Haiti’s new president inherits a deeply divided, struggling country
Jovenel Moise was sworn in Tuesday as Haiti’s president for the next five years after a bruising two-year election cycle, inheriting a chronically struggling economy and a deeply divided society.
The 48-year-old entrepreneur took the oath of office in a Parliament chamber packed with Haitian lawmakers and foreign dignitaries from countries including the U.S., Venezuela and France. He smiled slightly as the Senate leader slipped Haiti’s red and blue presidential sash over his left shoulder.
In his inaugural address during the day of prayer and platitudes, Moise gave a rough outline of his government’s priorities and pledged to bring “real improvements” to the economically strapped nation, particularly the long-neglected countryside.
He urged unity and promised to strengthen institutions, fight corruption and bring more investments and jobs to one of the least developed nations in the world.
“We can change Haiti if we work together,” Moise said to applause on the grounds of what used to be the national palace, one of many buildings obliterated by a devastating earthquake that hit outside the capital in January 2010.
There’s little expectation among citizens that Moise’s new government can overcome Haiti’s deep problems of poverty and economic malaise in the next five years, but he does have a majority in Parliament and some are hopeful that the businessman-turned-politician will make steady advances.
“What we still really need in this country are the basics: working hospitals, better schools and security. I think it can be done,” said Maxime Cantave, owner of a car wash and propane business in the Port-au-Prince district of Delmas 48.
Nearby, Charles Bichotte agreed but said he’d wait to see whether Moise was sincere with his various vows. “We’ve heard so many pledges from our presidents but here we are, still struggling,” said the houseplant vendor.
Robert Fatton, a Haitian-born politics professor at the University of Virginia, described the many challenges facing Moise as “herculean.”
“He has to revive domestic production, increase foreign and local investments, rebuild the moribund agricultural sector, create a sense of national solidarity and generate a sorely lacking political stability,” he said, adding that all this will have to be achieved amid diminishing international assistance.
But Fatton suggested that Moise might actually benefit from citizens’ low expectations of political leaders after many years of broken promises and failed policies.
“If he manages to deliver a modicum of change he may restore a sense of hope for the future,” he said.
The Tuesday inauguration was the concluding step in Haiti’s return to constitutional rule a year after ex-President Michel Martelly left office without an elected successor in place amid waves of opposition protests and a political stalemate suspending elections. A caretaker government was quickly created to fill the void and pave the way for elections.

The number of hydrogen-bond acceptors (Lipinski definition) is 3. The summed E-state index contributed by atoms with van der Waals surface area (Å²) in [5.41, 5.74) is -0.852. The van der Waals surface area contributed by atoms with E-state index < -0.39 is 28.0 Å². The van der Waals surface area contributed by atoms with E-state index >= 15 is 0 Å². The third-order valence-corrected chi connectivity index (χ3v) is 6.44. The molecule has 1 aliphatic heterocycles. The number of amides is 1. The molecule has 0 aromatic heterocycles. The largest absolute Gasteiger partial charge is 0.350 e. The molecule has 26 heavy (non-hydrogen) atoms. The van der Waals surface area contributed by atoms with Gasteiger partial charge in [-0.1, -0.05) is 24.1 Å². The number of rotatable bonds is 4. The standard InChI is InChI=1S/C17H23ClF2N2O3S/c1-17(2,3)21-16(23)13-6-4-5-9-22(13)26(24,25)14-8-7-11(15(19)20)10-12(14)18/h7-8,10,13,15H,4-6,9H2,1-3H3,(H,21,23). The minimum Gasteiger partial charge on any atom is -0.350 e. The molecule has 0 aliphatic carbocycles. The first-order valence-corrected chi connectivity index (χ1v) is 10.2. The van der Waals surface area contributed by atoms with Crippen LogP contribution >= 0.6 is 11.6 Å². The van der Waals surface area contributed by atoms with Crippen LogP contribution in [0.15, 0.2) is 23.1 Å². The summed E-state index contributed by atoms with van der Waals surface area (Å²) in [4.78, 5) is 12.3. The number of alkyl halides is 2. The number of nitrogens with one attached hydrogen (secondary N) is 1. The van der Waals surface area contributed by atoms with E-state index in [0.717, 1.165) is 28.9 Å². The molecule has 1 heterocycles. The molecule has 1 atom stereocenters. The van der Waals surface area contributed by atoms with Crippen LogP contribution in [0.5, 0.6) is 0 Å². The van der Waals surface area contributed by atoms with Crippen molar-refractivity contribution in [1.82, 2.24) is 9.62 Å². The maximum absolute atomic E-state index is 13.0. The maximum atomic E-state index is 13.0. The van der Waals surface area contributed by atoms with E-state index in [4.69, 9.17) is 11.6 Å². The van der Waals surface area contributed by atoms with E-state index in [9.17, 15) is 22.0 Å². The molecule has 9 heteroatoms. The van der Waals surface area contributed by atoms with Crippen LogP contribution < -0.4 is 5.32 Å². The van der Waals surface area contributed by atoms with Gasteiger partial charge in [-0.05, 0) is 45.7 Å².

While Moise won a Nov. 20 election redo with a dominating 55% of the votes cast, his critics suggest he did not gain a mandate as barely 20% of the electorate bothered to go to the polls. The results withstood challenges by three of his closest rivals.
That election victory came more than a year after Moise topped an initial vote in 2015 that was eventually thrown out amid suspicions of fraud.
Senate leader Youri Latortue, who led the swearing-in ceremony Tuesday and leads a party allied with Moise’s Tet Kale faction, told the new president that lawmakers were “ready to cooperate with you for the benefit of the country.”
A businessman from northern Haiti, Moise had never run for office until he was handpicked in 2015 to be the Tet Kale party candidate by Martelly.
Some critics viewed Moise’s ascent with suspicion, suggesting Martelly was using him as a proxy. Moise dismissed the criticism in an interview last year with the Associated Press, saying that though Martelly will still be a valued advisor, he is his own man. During his Tuesday speech, he thanked Martelly for choosing him as the Tet Kale candidate.
Moise comes to office with an unresolved judicial investigation hanging over him. Late last month, a Haitian judge questioned Moise about a confidential report leaked during campaigning that suggests he might have laundered money and received special treatment to get loans in years before he ran for the country’s highest political office.
Moise asserts all of his business dealings have been above board. He has blamed rivals for trying to “create instability” in the deeply divided nation with a long history of political tumult and damage his reputation before his swearing-in ceremony.
The judicial examination into Moise is ongoing and it is unclear when it will be resolved. Moise asserted Tuesday that the “justice system will never be used for political persecution” under his administration.
Must-read stories from the L.A. Times
Get all the day's most vital news with our Today's Headlines newsletter, sent every weekday morning.
You may occasionally receive promotional content from the Los Angeles Times.